“The next four months will be the most interesting in the history of Teva as an innovative company – more than all of its over 100 years of history,” Teva Pharmaceutical Industries Ltd. head of global R&D and chief scientific officer Dr. Michael Hayden, said at a meeting of the scientific advisory council of Sanara Ventures, the medical technology incubator set up jointly by Teva and Philips Healthcare in Ra’anana, Israel.
Hayden was referring to a series of crucial clinical trial results and US Food and Drug Administration (FDA) approvals expected in the next few months. These include SD809 (Deutetrabenazine) for the treatment of Huntington Disease, which is awaiting FDA approval; Phase III clinical trial results for chronic migraine treatment Fremanezumab; pain treatment Fasinumab; and multiple sclerosis treatment Laquinimod.
Hayden said, “We don’t expect everything to go smoothly. But we do expect progress that will position us in neurological sector treatments where patients have been left behind to some degree with no solutions. Most of us here will live until we are 85 but not all of us will know that that is what is happening.”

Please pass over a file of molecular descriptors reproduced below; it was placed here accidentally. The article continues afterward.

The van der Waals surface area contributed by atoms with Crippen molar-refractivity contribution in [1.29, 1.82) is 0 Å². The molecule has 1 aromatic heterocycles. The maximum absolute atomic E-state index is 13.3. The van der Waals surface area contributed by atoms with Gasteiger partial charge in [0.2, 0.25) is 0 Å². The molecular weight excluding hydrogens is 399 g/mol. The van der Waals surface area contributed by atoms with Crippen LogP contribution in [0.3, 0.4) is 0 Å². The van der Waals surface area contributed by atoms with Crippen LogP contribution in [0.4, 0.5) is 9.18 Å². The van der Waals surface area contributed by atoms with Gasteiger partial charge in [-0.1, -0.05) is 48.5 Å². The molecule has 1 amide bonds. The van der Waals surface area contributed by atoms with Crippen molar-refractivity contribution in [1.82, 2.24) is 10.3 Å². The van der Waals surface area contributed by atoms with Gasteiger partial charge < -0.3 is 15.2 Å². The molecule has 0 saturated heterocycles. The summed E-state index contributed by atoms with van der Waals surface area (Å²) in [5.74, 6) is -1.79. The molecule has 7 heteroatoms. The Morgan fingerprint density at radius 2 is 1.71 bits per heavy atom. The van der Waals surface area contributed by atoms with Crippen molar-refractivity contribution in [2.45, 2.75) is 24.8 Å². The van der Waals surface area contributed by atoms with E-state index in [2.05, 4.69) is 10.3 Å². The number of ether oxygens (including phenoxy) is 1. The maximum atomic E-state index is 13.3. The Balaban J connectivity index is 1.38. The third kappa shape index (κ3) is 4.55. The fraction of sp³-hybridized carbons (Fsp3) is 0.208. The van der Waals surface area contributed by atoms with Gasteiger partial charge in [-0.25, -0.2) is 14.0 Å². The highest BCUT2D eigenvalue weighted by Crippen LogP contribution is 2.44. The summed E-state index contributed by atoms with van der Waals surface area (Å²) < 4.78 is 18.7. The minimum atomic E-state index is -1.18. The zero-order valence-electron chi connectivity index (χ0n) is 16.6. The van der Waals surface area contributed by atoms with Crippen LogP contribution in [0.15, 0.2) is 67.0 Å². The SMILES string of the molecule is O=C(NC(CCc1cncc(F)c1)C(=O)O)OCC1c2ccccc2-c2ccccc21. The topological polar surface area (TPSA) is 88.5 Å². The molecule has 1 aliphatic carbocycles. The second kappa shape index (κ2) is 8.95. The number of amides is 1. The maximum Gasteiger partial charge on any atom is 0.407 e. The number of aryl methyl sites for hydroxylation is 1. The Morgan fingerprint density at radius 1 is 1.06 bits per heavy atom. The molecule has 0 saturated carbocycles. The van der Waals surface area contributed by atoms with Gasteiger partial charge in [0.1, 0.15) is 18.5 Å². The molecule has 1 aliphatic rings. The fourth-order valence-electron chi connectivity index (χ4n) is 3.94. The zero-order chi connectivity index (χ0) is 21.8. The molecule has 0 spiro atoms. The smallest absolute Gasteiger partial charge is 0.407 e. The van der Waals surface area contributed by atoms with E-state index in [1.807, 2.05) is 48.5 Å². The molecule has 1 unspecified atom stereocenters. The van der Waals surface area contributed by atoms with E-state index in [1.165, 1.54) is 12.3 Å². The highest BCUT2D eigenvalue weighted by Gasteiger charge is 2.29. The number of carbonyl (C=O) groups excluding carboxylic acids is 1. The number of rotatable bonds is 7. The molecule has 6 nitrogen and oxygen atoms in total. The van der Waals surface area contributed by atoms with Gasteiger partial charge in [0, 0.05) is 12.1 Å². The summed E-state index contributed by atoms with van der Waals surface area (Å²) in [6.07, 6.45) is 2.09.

Hayden said that Israeli culture meant that Teva thinks like a startup, especially in the field of innovation. “Teva is like a huge startup. In the past I would have said that it was even like a huge startup with enormous resources. Today I’ll make do with huge startup. We even behave a little like a startup in managing our financing, and look for partners who will take upon themselves some of the financing and some of the development. We have 140 partners including in the NNE (National Network of Excellence) venture in which we collaborate with Israeli academia in the field of CNS, because that’s where our leading treatments have come from.”
He added, “Another example is our bringing through treatments beyond the CNS-hematology barrier. Teva has no special expertise in this area and we are open to collaborations. As a company based on generics, we have no illusions that we have the best innovation. We have no ‘not invented here’ bias. In contrast, as a generics company, we are perhaps a little concerned about risk, while innovative companies understand the need for risks. In recent years, Teva has been developing and can take more risks.”